Critically acclaimed retro-pop singer-songwriter Micah Edwards dives into 2022 head-first with his signature Texas Soul flare on “Jean Leon,” the title track from his upcoming album, on February 3rd. This track is a magnificent showcase of Edwards’ masterful songwriting abilities in which he brings a deeply personal story to life with a picturesque, throw-back-inspired soundscape. The inspiration for the track being the story of his parent’s marriage, the title, “Jean Leon,” is a combination of both their middle names.
The golden-voiced crooner immediately hooks listeners with the warmth of his angelic vocals; dressed with the boldness of a pristine brass section, the sparkle of a vintage electric guitar, and the subtleness of buttery keys, this track comes together perfectly atop a contagiously groovy bass line. Following his fall 2021 release, “Girl From The Valley,” which has already accumulated well over 100k Spotify streams, the artist’s music continues demanding the attention of listeners from all over.
The final version of “Jean Leon” came to fruition over the course of a few years. Edwards wrote the first version of the retro-pop track in honour of the resilience of his parents’ marriage after withstanding an instance of infidelity from his father. The inspiration came upon the songwriter when they managed to reconcile after approaching a breaking point; at first, “Jean Leon” was a celebratory love song honouring a powerful love.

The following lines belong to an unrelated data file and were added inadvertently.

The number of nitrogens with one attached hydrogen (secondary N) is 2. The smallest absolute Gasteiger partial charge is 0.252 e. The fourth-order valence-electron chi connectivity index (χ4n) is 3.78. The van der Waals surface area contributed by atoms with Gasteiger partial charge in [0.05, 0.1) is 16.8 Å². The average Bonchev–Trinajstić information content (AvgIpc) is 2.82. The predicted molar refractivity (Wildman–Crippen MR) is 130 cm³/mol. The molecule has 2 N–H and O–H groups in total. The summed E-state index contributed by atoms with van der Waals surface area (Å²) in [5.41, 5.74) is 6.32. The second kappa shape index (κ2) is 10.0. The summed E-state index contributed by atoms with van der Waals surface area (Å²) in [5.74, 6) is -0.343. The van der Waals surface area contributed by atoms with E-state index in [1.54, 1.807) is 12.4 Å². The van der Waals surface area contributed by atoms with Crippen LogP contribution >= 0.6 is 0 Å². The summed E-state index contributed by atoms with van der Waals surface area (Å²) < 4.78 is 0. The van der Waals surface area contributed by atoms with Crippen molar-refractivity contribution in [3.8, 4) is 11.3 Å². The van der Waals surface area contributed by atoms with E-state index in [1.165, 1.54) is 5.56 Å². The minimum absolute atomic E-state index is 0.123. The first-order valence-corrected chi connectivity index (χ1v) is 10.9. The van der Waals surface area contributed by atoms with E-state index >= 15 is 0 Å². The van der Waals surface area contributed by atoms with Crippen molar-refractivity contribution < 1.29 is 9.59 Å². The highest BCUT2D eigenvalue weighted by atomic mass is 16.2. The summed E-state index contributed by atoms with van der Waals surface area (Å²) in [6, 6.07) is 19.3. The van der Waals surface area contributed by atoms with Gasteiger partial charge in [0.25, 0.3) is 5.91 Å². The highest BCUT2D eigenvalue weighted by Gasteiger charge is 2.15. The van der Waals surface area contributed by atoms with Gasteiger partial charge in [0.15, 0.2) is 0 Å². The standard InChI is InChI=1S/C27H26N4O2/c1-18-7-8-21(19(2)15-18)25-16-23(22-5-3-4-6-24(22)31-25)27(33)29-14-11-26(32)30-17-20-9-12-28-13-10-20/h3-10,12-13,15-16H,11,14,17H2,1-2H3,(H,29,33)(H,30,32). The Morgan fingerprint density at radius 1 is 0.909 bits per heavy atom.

The songwriter explains that “a few months later, [his] dad cheated again, and that’s when [his] mom officially left him.” The artist planned to permanently shelve the song following this hardship until a fresh wave of inspiration struck after re-discovering the first version of the song in the summer of 2020. He decided to rework it, painting “Jeon Leon” as the toxic love interest he sings to when in reality the Texas native is grappling with the personified representation of his parents’ dysfunctional relationship. Edwards reflected on this, ultimately concluding that the once celebratory “Jean Leon” now confronts the “dysfunctional expectations [he] had for marriage that [he’s] ready to hand over to Jesus.”